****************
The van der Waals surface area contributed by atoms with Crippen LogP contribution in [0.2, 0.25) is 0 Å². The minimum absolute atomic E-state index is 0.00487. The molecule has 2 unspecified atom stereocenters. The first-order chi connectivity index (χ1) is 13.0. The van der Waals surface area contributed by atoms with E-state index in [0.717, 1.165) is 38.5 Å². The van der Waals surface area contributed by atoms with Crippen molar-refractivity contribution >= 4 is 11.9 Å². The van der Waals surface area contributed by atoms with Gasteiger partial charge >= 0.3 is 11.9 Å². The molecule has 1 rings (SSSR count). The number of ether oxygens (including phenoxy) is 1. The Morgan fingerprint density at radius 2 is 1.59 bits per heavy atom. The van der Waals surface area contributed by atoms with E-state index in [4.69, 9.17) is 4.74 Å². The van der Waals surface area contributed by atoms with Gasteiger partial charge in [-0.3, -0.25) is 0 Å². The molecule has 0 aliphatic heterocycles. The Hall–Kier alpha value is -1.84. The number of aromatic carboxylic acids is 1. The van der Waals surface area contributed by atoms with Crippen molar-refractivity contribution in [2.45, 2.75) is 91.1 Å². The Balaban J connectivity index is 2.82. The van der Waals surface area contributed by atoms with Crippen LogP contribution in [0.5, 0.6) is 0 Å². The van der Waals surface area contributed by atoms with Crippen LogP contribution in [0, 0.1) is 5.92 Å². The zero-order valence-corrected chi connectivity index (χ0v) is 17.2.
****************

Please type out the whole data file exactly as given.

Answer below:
The van der Waals surface area contributed by atoms with Crippen LogP contribution in [0.2, 0.25) is 0 Å². The minimum absolute atomic E-state index is 0.00487. The molecule has 2 unspecified atom stereocenters. The first-order chi connectivity index (χ1) is 13.0. The van der Waals surface area contributed by atoms with E-state index in [0.717, 1.165) is 38.5 Å². The van der Waals surface area contributed by atoms with Crippen molar-refractivity contribution >= 4 is 11.9 Å². The van der Waals surface area contributed by atoms with Gasteiger partial charge >= 0.3 is 11.9 Å². The molecule has 1 rings (SSSR count). The number of ether oxygens (including phenoxy) is 1. The Morgan fingerprint density at radius 2 is 1.59 bits per heavy atom. The van der Waals surface area contributed by atoms with E-state index in [4.69, 9.17) is 4.74 Å². The van der Waals surface area contributed by atoms with Gasteiger partial charge in [-0.3, -0.25) is 0 Å². The molecule has 0 aliphatic heterocycles. The Hall–Kier alpha value is -1.84. The number of aromatic carboxylic acids is 1. The van der Waals surface area contributed by atoms with Crippen molar-refractivity contribution in [2.45, 2.75) is 91.1 Å². The Balaban J connectivity index is 2.82. The van der Waals surface area contributed by atoms with Crippen LogP contribution in [0.5, 0.6) is 0 Å². The van der Waals surface area contributed by atoms with Crippen LogP contribution in [0, 0.1) is 5.92 Å². The zero-order valence-corrected chi connectivity index (χ0v) is 17.2.